The relationship between these countries should deeply worry the White House, particularly in light of intelligence reports indicating that Iran is looking to build a naval base in Venezuela, China’s increasing investment in the country, a massive influx of Russian weapons into Caracas, and Maduro’s strong support for Russia following its invasion of Ukraine in 2022 – critical for helping both countries skirt U.S.-led sanctions.

Additionally, Venezuela’s role in hosting Russian troops and advanced air defense systems, not to mention the deep connections between Maduro and Iranian-backed terrorist group Hezbollah, which has a heavy presence in the South American country, cannot be overstated, particularly in light of Hezbollah’s daily attacks on Israel since its war with Hamas began on Oct. 7.

Viewed in this light, it is clear that Venezuela represents more than just an immigration problem, but an extreme foreign policy and national security challenge. The Venezuelan threat extends far beyond the typical debate over immigration – and solving it lies squarely within the president’s remit.

It also constitutes a rapidly expanding political vulnerability for Biden, one that he has so far failed to address.

Indeed, last month, Americans ranked immigration as the most important issue facing the country, the first time since 2019 that it has topped the list. Nearly 3 in 10 (28%) Americans chose immigration, 8 points ahead of the second-place issue, the “government,” and more than double the portion identifying the economy (12%) and inflation (11%), per Gallup polling.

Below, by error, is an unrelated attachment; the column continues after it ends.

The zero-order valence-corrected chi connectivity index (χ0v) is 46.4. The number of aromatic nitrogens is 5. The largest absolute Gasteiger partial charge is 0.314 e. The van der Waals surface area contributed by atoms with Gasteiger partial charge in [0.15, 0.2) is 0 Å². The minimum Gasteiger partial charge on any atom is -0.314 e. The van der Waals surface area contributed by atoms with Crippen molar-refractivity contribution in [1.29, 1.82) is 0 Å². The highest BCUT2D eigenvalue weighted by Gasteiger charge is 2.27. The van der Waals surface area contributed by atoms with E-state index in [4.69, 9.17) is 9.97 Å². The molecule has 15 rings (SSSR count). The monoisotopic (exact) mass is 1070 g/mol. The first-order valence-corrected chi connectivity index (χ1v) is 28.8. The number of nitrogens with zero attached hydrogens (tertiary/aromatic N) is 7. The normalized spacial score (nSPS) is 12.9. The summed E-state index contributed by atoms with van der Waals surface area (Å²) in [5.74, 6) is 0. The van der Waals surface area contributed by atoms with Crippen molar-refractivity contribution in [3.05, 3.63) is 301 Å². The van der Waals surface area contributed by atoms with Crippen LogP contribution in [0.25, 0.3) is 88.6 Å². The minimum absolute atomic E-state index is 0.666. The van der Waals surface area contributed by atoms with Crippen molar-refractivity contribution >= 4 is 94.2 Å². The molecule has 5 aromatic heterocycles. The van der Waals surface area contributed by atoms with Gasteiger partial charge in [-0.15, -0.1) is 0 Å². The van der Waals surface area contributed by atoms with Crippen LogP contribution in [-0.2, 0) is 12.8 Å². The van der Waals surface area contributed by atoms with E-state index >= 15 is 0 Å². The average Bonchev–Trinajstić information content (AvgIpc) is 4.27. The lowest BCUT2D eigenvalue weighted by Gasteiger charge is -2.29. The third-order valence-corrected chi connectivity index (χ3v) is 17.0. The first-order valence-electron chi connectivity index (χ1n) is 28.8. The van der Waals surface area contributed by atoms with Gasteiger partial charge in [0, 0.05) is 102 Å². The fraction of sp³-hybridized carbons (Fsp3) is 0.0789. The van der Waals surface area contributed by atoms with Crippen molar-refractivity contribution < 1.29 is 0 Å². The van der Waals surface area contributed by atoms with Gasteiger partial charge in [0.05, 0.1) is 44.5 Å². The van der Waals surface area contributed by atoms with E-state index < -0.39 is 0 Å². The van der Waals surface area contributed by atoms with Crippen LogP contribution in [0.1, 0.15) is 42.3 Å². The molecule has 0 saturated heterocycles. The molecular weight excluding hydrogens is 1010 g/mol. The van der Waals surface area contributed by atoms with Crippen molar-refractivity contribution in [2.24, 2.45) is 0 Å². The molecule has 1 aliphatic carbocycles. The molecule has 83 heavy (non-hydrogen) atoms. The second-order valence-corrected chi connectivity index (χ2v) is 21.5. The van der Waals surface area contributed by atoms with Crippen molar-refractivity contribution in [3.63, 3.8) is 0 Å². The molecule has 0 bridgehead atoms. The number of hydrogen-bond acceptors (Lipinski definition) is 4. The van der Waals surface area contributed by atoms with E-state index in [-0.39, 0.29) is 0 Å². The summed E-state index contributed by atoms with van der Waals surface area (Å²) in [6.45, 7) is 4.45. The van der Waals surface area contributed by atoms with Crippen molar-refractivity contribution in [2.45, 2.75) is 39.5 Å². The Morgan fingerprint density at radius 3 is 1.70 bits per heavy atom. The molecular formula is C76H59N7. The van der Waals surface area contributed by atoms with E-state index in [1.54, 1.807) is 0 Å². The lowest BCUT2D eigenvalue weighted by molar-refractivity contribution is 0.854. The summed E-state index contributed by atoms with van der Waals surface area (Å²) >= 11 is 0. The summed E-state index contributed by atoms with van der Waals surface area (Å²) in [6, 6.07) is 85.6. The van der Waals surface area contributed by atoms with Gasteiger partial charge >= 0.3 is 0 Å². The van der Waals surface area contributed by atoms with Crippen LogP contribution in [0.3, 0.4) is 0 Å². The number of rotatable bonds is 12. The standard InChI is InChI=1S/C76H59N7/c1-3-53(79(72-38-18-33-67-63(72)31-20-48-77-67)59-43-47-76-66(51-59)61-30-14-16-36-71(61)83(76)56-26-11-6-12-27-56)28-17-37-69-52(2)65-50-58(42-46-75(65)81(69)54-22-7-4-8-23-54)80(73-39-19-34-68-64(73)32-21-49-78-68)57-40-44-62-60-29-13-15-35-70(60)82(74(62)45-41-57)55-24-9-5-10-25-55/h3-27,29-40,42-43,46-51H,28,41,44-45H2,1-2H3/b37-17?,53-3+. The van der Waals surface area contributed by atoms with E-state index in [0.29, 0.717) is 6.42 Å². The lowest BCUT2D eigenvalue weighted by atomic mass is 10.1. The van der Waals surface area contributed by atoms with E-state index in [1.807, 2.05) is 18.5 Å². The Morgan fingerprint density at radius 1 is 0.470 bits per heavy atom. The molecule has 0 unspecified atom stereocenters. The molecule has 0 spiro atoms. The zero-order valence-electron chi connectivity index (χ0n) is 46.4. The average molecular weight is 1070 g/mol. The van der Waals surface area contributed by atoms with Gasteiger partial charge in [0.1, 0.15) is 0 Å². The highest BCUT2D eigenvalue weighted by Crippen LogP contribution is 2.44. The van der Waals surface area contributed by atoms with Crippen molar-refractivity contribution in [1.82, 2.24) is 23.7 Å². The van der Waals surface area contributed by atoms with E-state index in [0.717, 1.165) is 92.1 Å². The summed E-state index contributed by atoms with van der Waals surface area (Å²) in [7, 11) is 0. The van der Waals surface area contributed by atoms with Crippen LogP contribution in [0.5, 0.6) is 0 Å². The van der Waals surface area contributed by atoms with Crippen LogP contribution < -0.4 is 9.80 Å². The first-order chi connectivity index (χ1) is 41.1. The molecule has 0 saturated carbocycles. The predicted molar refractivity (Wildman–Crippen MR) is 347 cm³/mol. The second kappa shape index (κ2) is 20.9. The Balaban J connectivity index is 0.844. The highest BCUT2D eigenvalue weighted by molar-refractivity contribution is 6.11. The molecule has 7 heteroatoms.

Worse still for Biden is that while the president’s general approval rating is a substandard 40%, his approval on immigration is a dismal 31%, according to the RealClearPolitics Average.

Voters do not trust Biden to address the issue. A majority (52%) of swing state voters say that they trust Donald Trump – rather than Biden – to handle immigration, while just 30% trust the president, per Morning Consult polling.

To be sure, while Biden does not bear full responsibility for the recent collapse of a border security deal in Congress, he is not powerless to deal with the issue, even if through executive order.

Even passing a border security bill would do little to stem the problem, anyway. Many solidly blue states and cities define themselves as “sanctuary cities,” barring them from cooperating with immigration officials – even when illegal migrants commit felonies, as Mr. Ibarra did in New York prior to killing Ms. Riley.

To be clear, unless President Biden takes concrete steps to strengthen the border and deal with Venezuela, his reelection would – justifiably – be in serious jeopardy.

Ultimately, Biden must close our Southern border and make it unmistakably clear to Maduro that dumping criminals on American shores will not go unpunished. Nor will Maduro’s deepening ties with hostile nations, which include hosting an Iranian naval base in the Americas.

Next, Biden should put America’s full economic, political, and diplomatic weight behind free and fair elections in Venezuela. The carrot and stick: the promise of much-needed sanction relief, or the threat of increasingly tough sanctions.

If Biden doesn’t do so, he will have to explain to the nation why he could not bring a South American dictator to heel and therefore endangered the safety of all Americans. That’s hardly a winning campaign strategy.

This article was originally published by RealClearPolitics and made available via RealClearWire.